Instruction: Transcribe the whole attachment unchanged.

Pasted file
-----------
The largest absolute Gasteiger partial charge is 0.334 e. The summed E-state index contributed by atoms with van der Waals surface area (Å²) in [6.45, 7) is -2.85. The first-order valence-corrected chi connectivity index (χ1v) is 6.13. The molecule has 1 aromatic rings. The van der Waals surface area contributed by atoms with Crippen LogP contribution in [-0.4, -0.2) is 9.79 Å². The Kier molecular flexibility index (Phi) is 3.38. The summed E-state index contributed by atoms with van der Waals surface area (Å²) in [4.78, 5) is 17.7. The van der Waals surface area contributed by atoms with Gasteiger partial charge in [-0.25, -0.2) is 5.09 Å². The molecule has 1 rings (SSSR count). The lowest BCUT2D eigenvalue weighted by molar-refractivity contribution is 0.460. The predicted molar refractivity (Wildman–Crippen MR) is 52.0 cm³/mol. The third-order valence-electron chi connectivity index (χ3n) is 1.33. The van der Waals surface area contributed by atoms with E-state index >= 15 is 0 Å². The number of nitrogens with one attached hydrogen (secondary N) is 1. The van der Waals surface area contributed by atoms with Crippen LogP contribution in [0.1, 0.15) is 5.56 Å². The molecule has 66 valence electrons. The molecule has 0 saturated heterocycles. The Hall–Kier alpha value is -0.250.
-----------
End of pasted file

The largest absolute Gasteiger partial charge is 0.334 e. The summed E-state index contributed by atoms with van der Waals surface area (Å²) in [6.45, 7) is -2.85. The first-order valence-corrected chi connectivity index (χ1v) is 6.13. The molecule has 1 aromatic rings. The van der Waals surface area contributed by atoms with Crippen LogP contribution in [-0.4, -0.2) is 9.79 Å². The Kier molecular flexibility index (Phi) is 3.38. The summed E-state index contributed by atoms with van der Waals surface area (Å²) in [4.78, 5) is 17.7. The van der Waals surface area contributed by atoms with Gasteiger partial charge in [-0.25, -0.2) is 5.09 Å². The molecule has 1 rings (SSSR count). The lowest BCUT2D eigenvalue weighted by molar-refractivity contribution is 0.460. The predicted molar refractivity (Wildman–Crippen MR) is 52.0 cm³/mol. The third-order valence-electron chi connectivity index (χ3n) is 1.33. The van der Waals surface area contributed by atoms with E-state index >= 15 is 0 Å². The number of nitrogens with one attached hydrogen (secondary N) is 1. The van der Waals surface area contributed by atoms with Crippen LogP contribution in [0.1, 0.15) is 5.56 Å². The molecule has 66 valence electrons. The molecule has 0 saturated heterocycles. The Hall–Kier alpha value is -0.250.